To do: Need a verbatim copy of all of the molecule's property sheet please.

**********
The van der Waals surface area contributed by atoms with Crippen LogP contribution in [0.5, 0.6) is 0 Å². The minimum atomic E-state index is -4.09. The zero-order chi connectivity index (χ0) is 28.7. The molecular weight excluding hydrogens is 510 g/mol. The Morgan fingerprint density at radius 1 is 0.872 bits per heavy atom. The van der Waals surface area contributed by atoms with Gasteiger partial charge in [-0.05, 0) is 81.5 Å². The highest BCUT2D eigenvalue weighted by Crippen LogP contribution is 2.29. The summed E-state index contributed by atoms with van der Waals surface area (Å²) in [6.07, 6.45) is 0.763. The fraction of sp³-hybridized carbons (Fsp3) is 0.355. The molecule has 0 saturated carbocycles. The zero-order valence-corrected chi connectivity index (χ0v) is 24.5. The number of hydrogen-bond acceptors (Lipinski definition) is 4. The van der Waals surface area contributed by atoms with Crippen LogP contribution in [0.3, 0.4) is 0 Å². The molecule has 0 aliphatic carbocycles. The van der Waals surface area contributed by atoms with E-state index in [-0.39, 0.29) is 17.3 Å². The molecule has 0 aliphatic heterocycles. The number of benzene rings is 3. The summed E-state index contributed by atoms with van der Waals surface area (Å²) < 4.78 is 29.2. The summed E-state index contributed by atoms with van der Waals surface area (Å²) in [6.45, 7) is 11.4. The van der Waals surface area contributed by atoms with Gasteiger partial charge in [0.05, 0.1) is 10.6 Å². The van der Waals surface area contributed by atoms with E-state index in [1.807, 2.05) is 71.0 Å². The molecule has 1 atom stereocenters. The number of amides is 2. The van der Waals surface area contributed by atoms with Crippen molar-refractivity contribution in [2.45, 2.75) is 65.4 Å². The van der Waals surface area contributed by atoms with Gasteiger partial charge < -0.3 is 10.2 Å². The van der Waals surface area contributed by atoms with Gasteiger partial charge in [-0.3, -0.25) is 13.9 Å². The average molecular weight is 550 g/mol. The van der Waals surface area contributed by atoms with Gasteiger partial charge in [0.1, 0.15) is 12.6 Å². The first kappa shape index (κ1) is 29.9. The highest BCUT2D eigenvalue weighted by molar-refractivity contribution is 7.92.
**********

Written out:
The van der Waals surface area contributed by atoms with Crippen LogP contribution in [0.5, 0.6) is 0 Å². The minimum atomic E-state index is -4.09. The zero-order chi connectivity index (χ0) is 28.7. The molecular weight excluding hydrogens is 510 g/mol. The Morgan fingerprint density at radius 1 is 0.872 bits per heavy atom. The van der Waals surface area contributed by atoms with Gasteiger partial charge in [-0.05, 0) is 81.5 Å². The highest BCUT2D eigenvalue weighted by Crippen LogP contribution is 2.29. The summed E-state index contributed by atoms with van der Waals surface area (Å²) in [6.07, 6.45) is 0.763. The fraction of sp³-hybridized carbons (Fsp3) is 0.355. The molecule has 0 saturated carbocycles. The zero-order valence-corrected chi connectivity index (χ0v) is 24.5. The number of hydrogen-bond acceptors (Lipinski definition) is 4. The van der Waals surface area contributed by atoms with Crippen LogP contribution in [0.3, 0.4) is 0 Å². The molecule has 0 aliphatic carbocycles. The van der Waals surface area contributed by atoms with E-state index in [-0.39, 0.29) is 17.3 Å². The molecule has 0 aliphatic heterocycles. The number of benzene rings is 3. The summed E-state index contributed by atoms with van der Waals surface area (Å²) < 4.78 is 29.2. The summed E-state index contributed by atoms with van der Waals surface area (Å²) in [6.45, 7) is 11.4. The van der Waals surface area contributed by atoms with Gasteiger partial charge in [0.05, 0.1) is 10.6 Å². The van der Waals surface area contributed by atoms with E-state index in [1.807, 2.05) is 71.0 Å². The molecule has 1 atom stereocenters. The number of amides is 2. The van der Waals surface area contributed by atoms with Crippen molar-refractivity contribution in [2.45, 2.75) is 65.4 Å². The van der Waals surface area contributed by atoms with Gasteiger partial charge < -0.3 is 10.2 Å². The van der Waals surface area contributed by atoms with Gasteiger partial charge in [-0.3, -0.25) is 13.9 Å². The average molecular weight is 550 g/mol. The van der Waals surface area contributed by atoms with Gasteiger partial charge in [0.1, 0.15) is 12.6 Å². The first kappa shape index (κ1) is 29.9. The highest BCUT2D eigenvalue weighted by molar-refractivity contribution is 7.92.